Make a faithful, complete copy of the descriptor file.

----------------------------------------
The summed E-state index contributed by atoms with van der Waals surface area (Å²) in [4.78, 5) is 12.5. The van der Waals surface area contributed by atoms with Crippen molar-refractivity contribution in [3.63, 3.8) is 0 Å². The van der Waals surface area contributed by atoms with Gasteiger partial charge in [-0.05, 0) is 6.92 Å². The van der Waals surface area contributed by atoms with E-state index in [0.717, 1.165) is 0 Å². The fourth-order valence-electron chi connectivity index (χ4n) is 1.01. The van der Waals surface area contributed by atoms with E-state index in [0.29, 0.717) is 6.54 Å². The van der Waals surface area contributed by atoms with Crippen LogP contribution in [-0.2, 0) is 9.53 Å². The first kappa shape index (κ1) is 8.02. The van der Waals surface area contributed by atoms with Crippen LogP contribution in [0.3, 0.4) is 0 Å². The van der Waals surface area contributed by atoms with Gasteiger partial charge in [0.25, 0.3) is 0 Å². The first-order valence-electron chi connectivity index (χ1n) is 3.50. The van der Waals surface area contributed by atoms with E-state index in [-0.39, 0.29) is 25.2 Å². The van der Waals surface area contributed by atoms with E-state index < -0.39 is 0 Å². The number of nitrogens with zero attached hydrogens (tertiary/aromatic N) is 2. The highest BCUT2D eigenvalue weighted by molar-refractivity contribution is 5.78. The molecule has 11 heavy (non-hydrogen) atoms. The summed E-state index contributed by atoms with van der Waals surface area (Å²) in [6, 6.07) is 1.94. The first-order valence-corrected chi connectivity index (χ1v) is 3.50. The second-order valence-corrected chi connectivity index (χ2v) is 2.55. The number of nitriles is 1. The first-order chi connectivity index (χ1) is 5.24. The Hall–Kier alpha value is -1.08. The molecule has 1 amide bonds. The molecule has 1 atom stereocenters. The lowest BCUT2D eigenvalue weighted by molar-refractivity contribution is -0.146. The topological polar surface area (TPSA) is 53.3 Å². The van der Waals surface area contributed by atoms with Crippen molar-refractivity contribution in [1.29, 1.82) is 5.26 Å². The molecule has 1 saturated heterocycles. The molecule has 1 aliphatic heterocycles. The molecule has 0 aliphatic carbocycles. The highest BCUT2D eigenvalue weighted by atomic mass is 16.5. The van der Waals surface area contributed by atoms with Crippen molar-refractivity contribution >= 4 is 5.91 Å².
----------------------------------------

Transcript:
The summed E-state index contributed by atoms with van der Waals surface area (Å²) in [4.78, 5) is 12.5. The van der Waals surface area contributed by atoms with Crippen molar-refractivity contribution in [3.63, 3.8) is 0 Å². The van der Waals surface area contributed by atoms with Gasteiger partial charge in [-0.05, 0) is 6.92 Å². The van der Waals surface area contributed by atoms with E-state index in [0.717, 1.165) is 0 Å². The fourth-order valence-electron chi connectivity index (χ4n) is 1.01. The van der Waals surface area contributed by atoms with E-state index in [0.29, 0.717) is 6.54 Å². The van der Waals surface area contributed by atoms with Crippen LogP contribution in [-0.2, 0) is 9.53 Å². The first kappa shape index (κ1) is 8.02. The van der Waals surface area contributed by atoms with Crippen LogP contribution in [0.3, 0.4) is 0 Å². The van der Waals surface area contributed by atoms with Gasteiger partial charge in [0.25, 0.3) is 0 Å². The first-order valence-electron chi connectivity index (χ1n) is 3.50. The van der Waals surface area contributed by atoms with E-state index in [-0.39, 0.29) is 25.2 Å². The van der Waals surface area contributed by atoms with E-state index < -0.39 is 0 Å². The number of nitrogens with zero attached hydrogens (tertiary/aromatic N) is 2. The highest BCUT2D eigenvalue weighted by molar-refractivity contribution is 5.78. The molecule has 11 heavy (non-hydrogen) atoms. The summed E-state index contributed by atoms with van der Waals surface area (Å²) in [6, 6.07) is 1.94. The first-order valence-corrected chi connectivity index (χ1v) is 3.50. The second-order valence-corrected chi connectivity index (χ2v) is 2.55. The number of nitriles is 1. The first-order chi connectivity index (χ1) is 5.24. The Hall–Kier alpha value is -1.08. The molecule has 1 amide bonds. The molecule has 1 atom stereocenters. The lowest BCUT2D eigenvalue weighted by molar-refractivity contribution is -0.146. The topological polar surface area (TPSA) is 53.3 Å². The van der Waals surface area contributed by atoms with Crippen molar-refractivity contribution in [1.29, 1.82) is 5.26 Å². The molecule has 1 saturated heterocycles. The molecule has 1 aliphatic heterocycles. The molecule has 0 aliphatic carbocycles. The highest BCUT2D eigenvalue weighted by atomic mass is 16.5. The van der Waals surface area contributed by atoms with Crippen molar-refractivity contribution >= 4 is 5.91 Å².